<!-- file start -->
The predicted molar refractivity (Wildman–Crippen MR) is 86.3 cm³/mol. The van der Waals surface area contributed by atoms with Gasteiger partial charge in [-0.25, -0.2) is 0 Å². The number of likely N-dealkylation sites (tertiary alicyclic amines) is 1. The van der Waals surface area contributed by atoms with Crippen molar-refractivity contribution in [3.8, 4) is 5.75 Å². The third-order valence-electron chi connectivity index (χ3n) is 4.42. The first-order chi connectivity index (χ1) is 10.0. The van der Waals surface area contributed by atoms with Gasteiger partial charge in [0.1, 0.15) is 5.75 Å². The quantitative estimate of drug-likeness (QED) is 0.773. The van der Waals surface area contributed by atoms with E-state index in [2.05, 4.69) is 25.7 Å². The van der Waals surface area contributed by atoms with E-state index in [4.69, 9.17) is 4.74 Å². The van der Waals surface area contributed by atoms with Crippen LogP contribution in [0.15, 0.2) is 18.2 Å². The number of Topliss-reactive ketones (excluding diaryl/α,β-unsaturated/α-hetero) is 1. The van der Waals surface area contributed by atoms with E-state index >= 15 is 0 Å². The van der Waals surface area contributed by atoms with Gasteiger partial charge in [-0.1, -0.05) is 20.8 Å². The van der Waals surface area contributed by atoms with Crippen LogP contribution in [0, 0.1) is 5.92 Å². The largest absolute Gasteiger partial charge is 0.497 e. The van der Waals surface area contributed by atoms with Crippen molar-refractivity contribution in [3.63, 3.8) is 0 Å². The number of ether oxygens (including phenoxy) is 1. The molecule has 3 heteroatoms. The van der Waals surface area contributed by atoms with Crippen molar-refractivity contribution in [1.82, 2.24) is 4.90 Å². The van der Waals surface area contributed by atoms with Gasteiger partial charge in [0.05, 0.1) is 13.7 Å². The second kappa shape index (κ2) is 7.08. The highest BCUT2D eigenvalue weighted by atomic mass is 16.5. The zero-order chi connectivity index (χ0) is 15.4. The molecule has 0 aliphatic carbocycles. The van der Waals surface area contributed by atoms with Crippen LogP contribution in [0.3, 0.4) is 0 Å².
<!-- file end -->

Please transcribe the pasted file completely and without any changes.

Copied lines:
The predicted molar refractivity (Wildman–Crippen MR) is 86.3 cm³/mol. The van der Waals surface area contributed by atoms with Gasteiger partial charge in [-0.25, -0.2) is 0 Å². The number of likely N-dealkylation sites (tertiary alicyclic amines) is 1. The van der Waals surface area contributed by atoms with Crippen molar-refractivity contribution in [3.8, 4) is 5.75 Å². The third-order valence-electron chi connectivity index (χ3n) is 4.42. The first-order chi connectivity index (χ1) is 10.0. The van der Waals surface area contributed by atoms with Gasteiger partial charge in [0.1, 0.15) is 5.75 Å². The quantitative estimate of drug-likeness (QED) is 0.773. The van der Waals surface area contributed by atoms with E-state index in [2.05, 4.69) is 25.7 Å². The van der Waals surface area contributed by atoms with E-state index in [4.69, 9.17) is 4.74 Å². The van der Waals surface area contributed by atoms with Crippen LogP contribution in [0.15, 0.2) is 18.2 Å². The number of Topliss-reactive ketones (excluding diaryl/α,β-unsaturated/α-hetero) is 1. The van der Waals surface area contributed by atoms with E-state index >= 15 is 0 Å². The van der Waals surface area contributed by atoms with Gasteiger partial charge in [-0.1, -0.05) is 20.8 Å². The van der Waals surface area contributed by atoms with Crippen LogP contribution in [0, 0.1) is 5.92 Å². The largest absolute Gasteiger partial charge is 0.497 e. The van der Waals surface area contributed by atoms with Crippen molar-refractivity contribution in [3.63, 3.8) is 0 Å². The number of ether oxygens (including phenoxy) is 1. The molecule has 3 heteroatoms. The van der Waals surface area contributed by atoms with Crippen molar-refractivity contribution in [1.82, 2.24) is 4.90 Å². The van der Waals surface area contributed by atoms with Gasteiger partial charge in [0.05, 0.1) is 13.7 Å². The second kappa shape index (κ2) is 7.08. The highest BCUT2D eigenvalue weighted by atomic mass is 16.5. The zero-order chi connectivity index (χ0) is 15.4. The molecule has 0 aliphatic carbocycles. The van der Waals surface area contributed by atoms with Crippen LogP contribution in [0.3, 0.4) is 0 Å².